Roundup: Pop Culture & the Arts ...
Movies, Documentaries and Museum Exhibits
This page features links to reviews of movies, documentaries and exhibits with a historical theme. Listings are in reverse chronological order. Descriptions are taken directly from the linked publication. If you have articles you think should be listed on the Pop Culture page, please send them to the editor email@example.com.
SOURCE: Telegraph (UK) (11-20-06)
If every picture tells a story, it is fair to say that art historians have been flummoxed by Hayman's earliest known self-portrait, done around 1735. He painted himself at work – with palette and brush in hand – but otherwise his picture is horribly composed. Who or what was he painting? Why is only a sliver of the canvas on which he is working visible? And why on earth is his right knee – and the lower portion of both legs – missing? Hayman, then living in Exeter, was either having an extremely bad paint day or..
Yesterday, the West End art dealer Philip Mould said he believed that he had found the answers. The self-portrait is just half (the left-hand half) of the picture. Mr...
SOURCE: NYT (11-19-06)
It may not be great art, but the sculpture of Rocky, the fictional boxer portrayed by Sylvester Stallone in what seems like an endless series of movies, is definitely a great draw.
“I only came for Rocky, but, heck, why not go inside?” said Miller Redpath, a visitor from Minneapolis, there with his two sons. “Who figured Rocky would lead me to culture?”
The 8-foot-6 statue took up residence this fall in a prime landscaped cove just to the right of the museum steps — the very steps that Rocky climbed triumphantly, to the sounds of “Gonna Fly Now,” in the first installment of the Rocky saga in 1976.
Inside the museum, there are Van Goghs, Picassos and Titians, but there are lots of them at other museums, too. No other museum, though, has an outsized movie prop that has become its...
SOURCE: Observer (11-19-06)
Ninh never published again - although he is believed to have finished another novel about the war, called Steppe, that he has hesitated to submit for publication.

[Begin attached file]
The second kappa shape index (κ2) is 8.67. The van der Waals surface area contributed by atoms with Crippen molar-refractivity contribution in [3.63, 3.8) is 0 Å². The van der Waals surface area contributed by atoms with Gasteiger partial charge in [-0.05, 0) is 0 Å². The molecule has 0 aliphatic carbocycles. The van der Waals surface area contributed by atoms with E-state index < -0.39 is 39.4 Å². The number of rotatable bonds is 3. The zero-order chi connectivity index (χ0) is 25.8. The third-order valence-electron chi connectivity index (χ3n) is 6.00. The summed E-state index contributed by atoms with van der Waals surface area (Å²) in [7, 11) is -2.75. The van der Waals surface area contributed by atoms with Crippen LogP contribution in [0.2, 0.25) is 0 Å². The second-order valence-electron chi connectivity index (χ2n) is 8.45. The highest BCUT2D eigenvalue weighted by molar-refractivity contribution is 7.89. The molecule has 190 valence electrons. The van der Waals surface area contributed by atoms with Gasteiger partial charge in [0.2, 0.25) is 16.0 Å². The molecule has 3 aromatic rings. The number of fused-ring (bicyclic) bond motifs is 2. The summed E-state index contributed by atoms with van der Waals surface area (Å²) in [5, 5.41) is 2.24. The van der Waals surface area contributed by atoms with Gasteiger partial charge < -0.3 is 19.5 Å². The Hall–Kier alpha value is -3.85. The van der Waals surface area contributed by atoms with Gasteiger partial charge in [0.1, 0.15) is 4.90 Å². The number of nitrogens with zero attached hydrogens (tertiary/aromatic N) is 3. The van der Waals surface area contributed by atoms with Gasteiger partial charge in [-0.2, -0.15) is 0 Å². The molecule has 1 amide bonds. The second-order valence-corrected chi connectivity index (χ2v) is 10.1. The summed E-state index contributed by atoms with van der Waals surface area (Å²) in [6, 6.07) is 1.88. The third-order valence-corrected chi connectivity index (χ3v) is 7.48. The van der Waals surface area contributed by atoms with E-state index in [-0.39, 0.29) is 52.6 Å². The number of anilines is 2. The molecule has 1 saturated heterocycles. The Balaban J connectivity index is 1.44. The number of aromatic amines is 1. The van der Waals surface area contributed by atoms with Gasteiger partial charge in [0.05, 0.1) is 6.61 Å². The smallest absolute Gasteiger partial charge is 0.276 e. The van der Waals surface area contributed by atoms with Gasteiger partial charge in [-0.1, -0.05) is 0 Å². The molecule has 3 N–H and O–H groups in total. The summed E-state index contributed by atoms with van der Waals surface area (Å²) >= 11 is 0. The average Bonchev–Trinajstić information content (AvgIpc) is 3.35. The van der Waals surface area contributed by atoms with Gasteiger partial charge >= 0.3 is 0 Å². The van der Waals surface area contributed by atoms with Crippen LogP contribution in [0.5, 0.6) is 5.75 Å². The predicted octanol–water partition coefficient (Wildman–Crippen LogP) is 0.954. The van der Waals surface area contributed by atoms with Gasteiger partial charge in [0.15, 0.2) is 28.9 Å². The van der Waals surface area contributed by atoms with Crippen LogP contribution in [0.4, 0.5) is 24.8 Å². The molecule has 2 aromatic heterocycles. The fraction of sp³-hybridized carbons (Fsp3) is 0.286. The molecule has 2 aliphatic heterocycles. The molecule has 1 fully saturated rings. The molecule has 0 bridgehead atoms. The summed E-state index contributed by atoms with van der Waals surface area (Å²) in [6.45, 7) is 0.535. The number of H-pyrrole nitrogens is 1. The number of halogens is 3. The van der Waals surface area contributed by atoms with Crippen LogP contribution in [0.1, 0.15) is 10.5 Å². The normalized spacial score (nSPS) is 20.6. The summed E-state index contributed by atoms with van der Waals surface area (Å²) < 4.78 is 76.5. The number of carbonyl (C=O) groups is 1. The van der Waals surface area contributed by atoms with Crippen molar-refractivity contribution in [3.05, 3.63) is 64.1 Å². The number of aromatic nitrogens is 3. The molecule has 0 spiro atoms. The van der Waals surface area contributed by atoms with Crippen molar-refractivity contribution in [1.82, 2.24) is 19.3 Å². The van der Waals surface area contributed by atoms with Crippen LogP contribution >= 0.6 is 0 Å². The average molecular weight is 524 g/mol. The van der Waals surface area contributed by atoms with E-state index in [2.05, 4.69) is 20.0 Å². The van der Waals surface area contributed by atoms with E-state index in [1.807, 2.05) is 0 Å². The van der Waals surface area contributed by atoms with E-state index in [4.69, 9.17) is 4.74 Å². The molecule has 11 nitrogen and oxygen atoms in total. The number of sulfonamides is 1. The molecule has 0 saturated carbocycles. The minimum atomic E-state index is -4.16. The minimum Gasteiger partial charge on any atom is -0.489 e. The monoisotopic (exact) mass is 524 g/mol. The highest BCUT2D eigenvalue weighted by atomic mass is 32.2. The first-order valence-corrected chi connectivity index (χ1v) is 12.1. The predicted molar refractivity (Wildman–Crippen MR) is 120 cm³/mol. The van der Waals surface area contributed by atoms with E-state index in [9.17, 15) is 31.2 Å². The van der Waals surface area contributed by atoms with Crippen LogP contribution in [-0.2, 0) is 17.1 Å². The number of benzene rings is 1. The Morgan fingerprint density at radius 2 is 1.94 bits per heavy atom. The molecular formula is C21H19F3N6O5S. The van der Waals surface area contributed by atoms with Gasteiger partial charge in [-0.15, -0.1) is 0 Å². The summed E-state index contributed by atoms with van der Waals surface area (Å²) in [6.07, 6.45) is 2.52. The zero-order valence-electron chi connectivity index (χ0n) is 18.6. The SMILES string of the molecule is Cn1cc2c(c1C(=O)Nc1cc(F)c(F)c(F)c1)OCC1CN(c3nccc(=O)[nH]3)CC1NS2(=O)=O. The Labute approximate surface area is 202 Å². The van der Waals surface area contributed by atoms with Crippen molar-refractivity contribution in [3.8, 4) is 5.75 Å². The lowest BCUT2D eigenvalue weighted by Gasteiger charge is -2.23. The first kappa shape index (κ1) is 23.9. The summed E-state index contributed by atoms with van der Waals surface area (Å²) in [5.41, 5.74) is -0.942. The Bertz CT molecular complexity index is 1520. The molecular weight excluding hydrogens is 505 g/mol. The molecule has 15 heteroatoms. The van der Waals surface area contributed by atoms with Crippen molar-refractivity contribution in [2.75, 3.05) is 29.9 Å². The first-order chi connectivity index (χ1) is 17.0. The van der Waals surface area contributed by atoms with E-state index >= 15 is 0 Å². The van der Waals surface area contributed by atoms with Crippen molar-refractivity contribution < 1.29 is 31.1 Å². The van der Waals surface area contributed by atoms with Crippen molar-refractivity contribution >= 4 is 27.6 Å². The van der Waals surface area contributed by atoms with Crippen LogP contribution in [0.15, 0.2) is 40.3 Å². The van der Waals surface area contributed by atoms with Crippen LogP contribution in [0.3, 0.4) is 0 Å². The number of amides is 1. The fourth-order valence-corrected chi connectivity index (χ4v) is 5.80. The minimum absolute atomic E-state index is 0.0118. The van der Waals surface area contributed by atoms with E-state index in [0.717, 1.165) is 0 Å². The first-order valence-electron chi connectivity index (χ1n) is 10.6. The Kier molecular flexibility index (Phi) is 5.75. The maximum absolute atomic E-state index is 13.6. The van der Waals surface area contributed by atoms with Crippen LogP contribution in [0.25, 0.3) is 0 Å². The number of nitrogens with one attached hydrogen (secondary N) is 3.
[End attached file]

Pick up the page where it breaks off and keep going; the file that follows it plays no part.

'I stopped myself. I kept holding myself back,' Ninh told The Observer in a rare interview at his home in a section of central Hanoi favoured by middle-ranking officials. 'I compared everything I wrote to everything I wrote in the past, and it's not natural like it was before.'
The long silence from one of Vietnam's best-known authors is telling of the enduring sensitivities about the war with America. Washington and Hanoi have committed to a path of reconciliation. President George Bush spent the weekend in Hanoi, discussing...
SOURCE: Observer (11-12-06)
Erbrich was seven years old when she, her sister and her father were deported by the Nazis to the concentration camp in Theresienstadt, Czechoslavakia. She survived. Some 11,000 other Jewish children died. Now a new exhibition about their fate has sparked an extraordinary and bitter dispute between the German government and the state-owned national railway.
The exhibition, put together by anti-Nazi campaigners Beate and Serge Klarsfeld, was inspired by stories such as Erbrich's and has already been shown at...
SOURCE: AP (11-18-06)
The medieval Odescalchi Castle belongs to the noble Odescalchi family, whose ancestors include Benedetto Odescalchi, the 17th century pope Innocent XI.
It once hosted princes but is used nowadays for conventions, gala dinners and receptions for up to 1,400 guests.